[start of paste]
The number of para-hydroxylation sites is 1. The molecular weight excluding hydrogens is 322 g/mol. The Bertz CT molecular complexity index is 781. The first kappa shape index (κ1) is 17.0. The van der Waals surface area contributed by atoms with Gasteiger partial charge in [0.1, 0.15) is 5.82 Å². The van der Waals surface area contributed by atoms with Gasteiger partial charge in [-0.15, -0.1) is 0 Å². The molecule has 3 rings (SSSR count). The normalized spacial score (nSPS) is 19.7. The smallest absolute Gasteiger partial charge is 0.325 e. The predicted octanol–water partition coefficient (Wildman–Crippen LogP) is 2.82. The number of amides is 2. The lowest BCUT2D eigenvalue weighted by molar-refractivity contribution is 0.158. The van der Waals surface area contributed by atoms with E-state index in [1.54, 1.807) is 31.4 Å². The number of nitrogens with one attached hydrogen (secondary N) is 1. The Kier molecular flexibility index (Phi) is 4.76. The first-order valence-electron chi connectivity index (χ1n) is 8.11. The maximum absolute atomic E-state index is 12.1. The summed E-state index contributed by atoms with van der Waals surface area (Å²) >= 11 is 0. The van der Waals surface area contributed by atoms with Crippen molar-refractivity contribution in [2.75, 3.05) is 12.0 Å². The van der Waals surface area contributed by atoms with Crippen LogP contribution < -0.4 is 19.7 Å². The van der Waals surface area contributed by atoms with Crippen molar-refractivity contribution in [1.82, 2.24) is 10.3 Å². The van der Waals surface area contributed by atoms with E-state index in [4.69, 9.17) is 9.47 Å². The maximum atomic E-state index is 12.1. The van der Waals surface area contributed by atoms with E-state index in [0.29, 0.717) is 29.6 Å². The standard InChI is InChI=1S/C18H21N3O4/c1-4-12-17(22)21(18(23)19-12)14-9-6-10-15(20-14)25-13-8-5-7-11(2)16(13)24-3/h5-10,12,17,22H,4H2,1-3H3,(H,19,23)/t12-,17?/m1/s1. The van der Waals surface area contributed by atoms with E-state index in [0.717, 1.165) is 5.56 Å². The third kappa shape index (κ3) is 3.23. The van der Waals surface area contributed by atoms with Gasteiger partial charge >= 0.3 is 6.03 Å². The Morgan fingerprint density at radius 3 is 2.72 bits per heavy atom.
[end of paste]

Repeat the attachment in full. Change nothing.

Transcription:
The number of para-hydroxylation sites is 1. The molecular weight excluding hydrogens is 322 g/mol. The Bertz CT molecular complexity index is 781. The first kappa shape index (κ1) is 17.0. The van der Waals surface area contributed by atoms with Gasteiger partial charge in [0.1, 0.15) is 5.82 Å². The van der Waals surface area contributed by atoms with Gasteiger partial charge in [-0.15, -0.1) is 0 Å². The molecule has 3 rings (SSSR count). The normalized spacial score (nSPS) is 19.7. The smallest absolute Gasteiger partial charge is 0.325 e. The predicted octanol–water partition coefficient (Wildman–Crippen LogP) is 2.82. The number of amides is 2. The lowest BCUT2D eigenvalue weighted by molar-refractivity contribution is 0.158. The van der Waals surface area contributed by atoms with E-state index in [1.54, 1.807) is 31.4 Å². The number of nitrogens with one attached hydrogen (secondary N) is 1. The Kier molecular flexibility index (Phi) is 4.76. The first-order valence-electron chi connectivity index (χ1n) is 8.11. The maximum absolute atomic E-state index is 12.1. The summed E-state index contributed by atoms with van der Waals surface area (Å²) >= 11 is 0. The van der Waals surface area contributed by atoms with Crippen molar-refractivity contribution in [2.75, 3.05) is 12.0 Å². The van der Waals surface area contributed by atoms with Crippen LogP contribution < -0.4 is 19.7 Å². The van der Waals surface area contributed by atoms with Crippen molar-refractivity contribution in [1.82, 2.24) is 10.3 Å². The van der Waals surface area contributed by atoms with E-state index in [4.69, 9.17) is 9.47 Å². The maximum atomic E-state index is 12.1. The van der Waals surface area contributed by atoms with E-state index in [0.29, 0.717) is 29.6 Å². The standard InChI is InChI=1S/C18H21N3O4/c1-4-12-17(22)21(18(23)19-12)14-9-6-10-15(20-14)25-13-8-5-7-11(2)16(13)24-3/h5-10,12,17,22H,4H2,1-3H3,(H,19,23)/t12-,17?/m1/s1. The van der Waals surface area contributed by atoms with E-state index in [0.717, 1.165) is 5.56 Å². The third kappa shape index (κ3) is 3.23. The van der Waals surface area contributed by atoms with Gasteiger partial charge >= 0.3 is 6.03 Å². The Morgan fingerprint density at radius 3 is 2.72 bits per heavy atom.